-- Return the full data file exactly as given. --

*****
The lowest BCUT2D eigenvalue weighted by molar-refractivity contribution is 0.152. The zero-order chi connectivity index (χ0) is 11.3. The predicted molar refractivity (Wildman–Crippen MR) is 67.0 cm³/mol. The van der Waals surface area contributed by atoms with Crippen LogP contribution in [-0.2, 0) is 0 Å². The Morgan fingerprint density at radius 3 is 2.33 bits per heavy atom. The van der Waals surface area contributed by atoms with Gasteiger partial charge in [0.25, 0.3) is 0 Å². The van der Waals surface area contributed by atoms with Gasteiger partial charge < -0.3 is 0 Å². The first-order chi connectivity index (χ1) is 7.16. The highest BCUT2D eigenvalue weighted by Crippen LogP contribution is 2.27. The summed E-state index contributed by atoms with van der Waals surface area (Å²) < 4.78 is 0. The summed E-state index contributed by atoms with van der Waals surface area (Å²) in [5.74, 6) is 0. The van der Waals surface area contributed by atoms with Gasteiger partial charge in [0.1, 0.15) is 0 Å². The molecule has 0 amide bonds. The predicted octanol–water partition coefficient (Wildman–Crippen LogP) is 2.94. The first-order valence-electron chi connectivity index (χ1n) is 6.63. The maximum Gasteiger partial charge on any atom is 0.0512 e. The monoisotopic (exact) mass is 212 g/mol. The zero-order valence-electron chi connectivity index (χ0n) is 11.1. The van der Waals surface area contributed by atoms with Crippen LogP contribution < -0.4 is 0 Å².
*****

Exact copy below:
The lowest BCUT2D eigenvalue weighted by molar-refractivity contribution is 0.152. The zero-order chi connectivity index (χ0) is 11.3. The predicted molar refractivity (Wildman–Crippen MR) is 67.0 cm³/mol. The van der Waals surface area contributed by atoms with Crippen LogP contribution in [-0.2, 0) is 0 Å². The Morgan fingerprint density at radius 3 is 2.33 bits per heavy atom. The van der Waals surface area contributed by atoms with Gasteiger partial charge in [0.25, 0.3) is 0 Å². The van der Waals surface area contributed by atoms with Gasteiger partial charge < -0.3 is 0 Å². The first-order chi connectivity index (χ1) is 7.16. The highest BCUT2D eigenvalue weighted by Crippen LogP contribution is 2.27. The summed E-state index contributed by atoms with van der Waals surface area (Å²) < 4.78 is 0. The summed E-state index contributed by atoms with van der Waals surface area (Å²) in [5.74, 6) is 0. The van der Waals surface area contributed by atoms with Gasteiger partial charge in [0.1, 0.15) is 0 Å². The molecule has 0 amide bonds. The predicted octanol–water partition coefficient (Wildman–Crippen LogP) is 2.94. The first-order valence-electron chi connectivity index (χ1n) is 6.63. The maximum Gasteiger partial charge on any atom is 0.0512 e. The monoisotopic (exact) mass is 212 g/mol. The zero-order valence-electron chi connectivity index (χ0n) is 11.1. The van der Waals surface area contributed by atoms with Crippen LogP contribution < -0.4 is 0 Å².